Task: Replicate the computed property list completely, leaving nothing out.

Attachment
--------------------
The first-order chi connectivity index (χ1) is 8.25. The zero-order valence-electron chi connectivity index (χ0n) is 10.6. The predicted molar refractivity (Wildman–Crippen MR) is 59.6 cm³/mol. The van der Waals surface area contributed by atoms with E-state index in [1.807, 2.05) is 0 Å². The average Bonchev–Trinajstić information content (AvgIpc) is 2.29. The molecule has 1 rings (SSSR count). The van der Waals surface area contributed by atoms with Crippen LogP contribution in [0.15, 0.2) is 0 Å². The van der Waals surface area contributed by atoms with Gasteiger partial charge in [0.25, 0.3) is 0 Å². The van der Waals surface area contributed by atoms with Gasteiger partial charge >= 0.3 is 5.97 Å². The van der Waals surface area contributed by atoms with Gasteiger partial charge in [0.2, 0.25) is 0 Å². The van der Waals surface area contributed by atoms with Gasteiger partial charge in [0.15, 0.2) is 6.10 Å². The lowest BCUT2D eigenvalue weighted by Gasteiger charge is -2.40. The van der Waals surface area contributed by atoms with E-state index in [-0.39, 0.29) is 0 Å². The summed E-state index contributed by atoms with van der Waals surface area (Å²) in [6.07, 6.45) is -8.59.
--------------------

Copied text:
The first-order chi connectivity index (χ1) is 8.25. The zero-order valence-electron chi connectivity index (χ0n) is 10.6. The predicted molar refractivity (Wildman–Crippen MR) is 59.6 cm³/mol. The van der Waals surface area contributed by atoms with E-state index in [1.807, 2.05) is 0 Å². The average Bonchev–Trinajstić information content (AvgIpc) is 2.29. The molecule has 1 rings (SSSR count). The van der Waals surface area contributed by atoms with Crippen LogP contribution in [0.15, 0.2) is 0 Å². The van der Waals surface area contributed by atoms with Gasteiger partial charge in [0.25, 0.3) is 0 Å². The van der Waals surface area contributed by atoms with Gasteiger partial charge >= 0.3 is 5.97 Å². The van der Waals surface area contributed by atoms with Gasteiger partial charge in [0.2, 0.25) is 0 Å². The van der Waals surface area contributed by atoms with Gasteiger partial charge in [0.15, 0.2) is 6.10 Å². The lowest BCUT2D eigenvalue weighted by Gasteiger charge is -2.40. The van der Waals surface area contributed by atoms with E-state index in [-0.39, 0.29) is 0 Å². The summed E-state index contributed by atoms with van der Waals surface area (Å²) in [6.07, 6.45) is -8.59.